Treat your life insurance the same way you would advise your patients to treat their health: monitor it and manage it for optimum performance so you don't wake up one day and find yourself in the emergency room.
As a physician, you undoubtedly advise your patients on the importance of taking a proactive approach to their health — engaging in management activities such as eating right, exercising and de-stressing to ensure their body performs optimally.
However, many people become so busy that they fail to manage their health on a regular basis. These are the people who tend to wake up one morning and wonder where all their “sudden” chronic illnesses came from.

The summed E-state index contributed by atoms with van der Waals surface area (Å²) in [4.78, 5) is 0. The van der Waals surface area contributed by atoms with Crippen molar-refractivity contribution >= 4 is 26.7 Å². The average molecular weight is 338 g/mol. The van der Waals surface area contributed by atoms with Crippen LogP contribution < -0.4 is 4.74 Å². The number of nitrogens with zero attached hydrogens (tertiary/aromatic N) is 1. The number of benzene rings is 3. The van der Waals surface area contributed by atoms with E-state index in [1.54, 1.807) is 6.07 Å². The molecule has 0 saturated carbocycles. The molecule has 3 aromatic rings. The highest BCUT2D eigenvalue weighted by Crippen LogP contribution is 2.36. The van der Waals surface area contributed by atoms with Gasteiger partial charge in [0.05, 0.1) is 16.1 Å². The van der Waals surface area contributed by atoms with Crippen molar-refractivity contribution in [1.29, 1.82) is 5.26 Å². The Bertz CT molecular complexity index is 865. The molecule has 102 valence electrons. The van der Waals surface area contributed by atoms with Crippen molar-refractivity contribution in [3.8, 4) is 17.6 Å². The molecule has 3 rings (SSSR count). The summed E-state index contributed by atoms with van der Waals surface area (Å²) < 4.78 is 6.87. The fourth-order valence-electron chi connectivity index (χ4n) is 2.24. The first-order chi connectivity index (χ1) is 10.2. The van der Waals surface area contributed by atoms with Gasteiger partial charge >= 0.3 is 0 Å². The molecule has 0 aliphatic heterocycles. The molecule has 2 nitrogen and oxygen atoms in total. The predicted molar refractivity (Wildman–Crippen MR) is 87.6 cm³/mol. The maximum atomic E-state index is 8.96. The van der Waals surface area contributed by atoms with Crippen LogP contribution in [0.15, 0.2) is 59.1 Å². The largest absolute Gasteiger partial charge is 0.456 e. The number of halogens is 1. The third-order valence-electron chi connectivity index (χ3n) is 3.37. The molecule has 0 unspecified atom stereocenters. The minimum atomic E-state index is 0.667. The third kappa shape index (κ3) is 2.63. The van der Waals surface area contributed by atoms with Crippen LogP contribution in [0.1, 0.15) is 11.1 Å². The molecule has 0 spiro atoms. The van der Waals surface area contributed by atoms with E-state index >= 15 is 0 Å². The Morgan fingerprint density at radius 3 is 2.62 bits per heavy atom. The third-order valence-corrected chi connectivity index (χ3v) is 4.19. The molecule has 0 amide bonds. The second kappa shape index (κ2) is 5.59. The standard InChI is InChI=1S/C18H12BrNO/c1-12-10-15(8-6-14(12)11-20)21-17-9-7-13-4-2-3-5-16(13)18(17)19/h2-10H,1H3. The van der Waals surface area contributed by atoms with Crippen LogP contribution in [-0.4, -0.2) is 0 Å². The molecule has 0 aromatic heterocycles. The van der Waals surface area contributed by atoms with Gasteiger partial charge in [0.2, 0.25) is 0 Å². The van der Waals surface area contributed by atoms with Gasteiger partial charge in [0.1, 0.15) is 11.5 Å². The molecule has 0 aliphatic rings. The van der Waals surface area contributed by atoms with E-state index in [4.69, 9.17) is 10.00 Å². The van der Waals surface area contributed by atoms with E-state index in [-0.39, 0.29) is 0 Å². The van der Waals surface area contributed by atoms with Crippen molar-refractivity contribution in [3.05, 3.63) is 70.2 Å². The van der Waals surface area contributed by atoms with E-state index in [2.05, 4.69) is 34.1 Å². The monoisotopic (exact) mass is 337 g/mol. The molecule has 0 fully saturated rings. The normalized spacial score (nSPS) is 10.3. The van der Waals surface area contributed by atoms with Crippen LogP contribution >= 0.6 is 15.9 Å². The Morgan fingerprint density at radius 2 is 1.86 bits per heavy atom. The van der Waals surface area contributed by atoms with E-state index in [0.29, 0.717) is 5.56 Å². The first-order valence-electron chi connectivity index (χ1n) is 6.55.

The same is true for financial matters.
Would you lock your stock, bond or real estate portfolios in a safe for several years and expect them to achieve optimum performance without being monitored or managed? While the answer is obviously “no”, that’s just what most investors do with an important, yet overlooked financial asset class — life insurance.
Yes, life insurance is an asset class that needs to be managed on a regular basis.
Cash value life insurance policies provide many advantages, including:
• Builds cash surrender values that are easily accessible
• Cash values grow on a tax-deferred basis and, when properly designed, may be distributed tax-free
• If structured correctly the death benefits are received income and estate tax free
• Historically, dividend rates of whole life policies have exceeded other fixed income investments with similar risk such as money market accounts and certificates of deposit
• Death benefits may be easily divided between heirs
• In many states, life insurance cash values and death benefits are protected from creditors by statute